Recently, the court heard that 57 of Urbacon’s requests for information from the architect were considered “unnecessary”. That’s 57 of 600. So it would now seem 543 requests were necessary.
As expected, mistakes seem to have been made on all sides — by the City of Guelph, by the architect, by Urbacon. And from trial evidence, the City of Guelph has a lot to own regarding the delays and all that followed from them.
The judge may well decide that the difficulties Urbacon encountered amounted to a breach of contract, countering the breach that is said to have occurred when Urbacon did not provide accurate and timely schedules. The judge could ask how the City of Guelph ensured accountability, up to and including being able to fire Urbacon — as it was turning the corner on the project — given its own not-insigificant role in the delays. If the City was going to fire Urbacon, it likely should have done so much sooner. And without having been so complicit in the delays.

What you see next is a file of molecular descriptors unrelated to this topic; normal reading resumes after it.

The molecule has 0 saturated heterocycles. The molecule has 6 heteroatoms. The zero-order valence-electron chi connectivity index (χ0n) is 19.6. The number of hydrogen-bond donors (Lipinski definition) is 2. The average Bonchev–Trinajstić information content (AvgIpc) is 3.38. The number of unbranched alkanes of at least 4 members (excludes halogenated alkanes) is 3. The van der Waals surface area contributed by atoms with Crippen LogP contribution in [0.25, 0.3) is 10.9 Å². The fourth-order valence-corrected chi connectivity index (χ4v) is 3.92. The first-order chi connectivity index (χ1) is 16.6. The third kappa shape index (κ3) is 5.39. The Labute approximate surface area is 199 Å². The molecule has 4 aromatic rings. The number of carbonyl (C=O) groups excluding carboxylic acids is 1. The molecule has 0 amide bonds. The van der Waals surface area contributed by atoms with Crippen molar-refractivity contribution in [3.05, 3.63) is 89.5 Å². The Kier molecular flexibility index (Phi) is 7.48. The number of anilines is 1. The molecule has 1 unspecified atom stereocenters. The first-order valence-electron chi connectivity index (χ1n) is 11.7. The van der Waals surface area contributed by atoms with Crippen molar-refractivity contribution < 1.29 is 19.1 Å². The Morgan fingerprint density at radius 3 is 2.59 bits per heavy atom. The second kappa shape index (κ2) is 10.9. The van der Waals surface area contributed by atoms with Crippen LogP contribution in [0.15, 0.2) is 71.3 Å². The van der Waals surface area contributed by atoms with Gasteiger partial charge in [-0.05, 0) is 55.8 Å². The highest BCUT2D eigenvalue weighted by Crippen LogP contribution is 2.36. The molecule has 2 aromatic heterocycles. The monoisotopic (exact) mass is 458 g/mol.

Add the break down in communication, which all parties seem by trial evidence to have had a role in.
All in all, when the City of Guelph fired Urbacon, what was happening at that point in the project that wasn’t already the accepted norm for it, as broadly dysfunctional as it seems to have been? And wasn’t the City of Guelph long in the thick of it?
At this point in the trial, certain themes seem to be emerging. It seems the City needed to acknowledge its role in the delays, suck it up and see it through… with Urbacon.
If one prediction can be made, it’s that this misadventure will be the basis for one or another case study, and likely, an article in future contracts… appropriately known as the “Guelph clause”.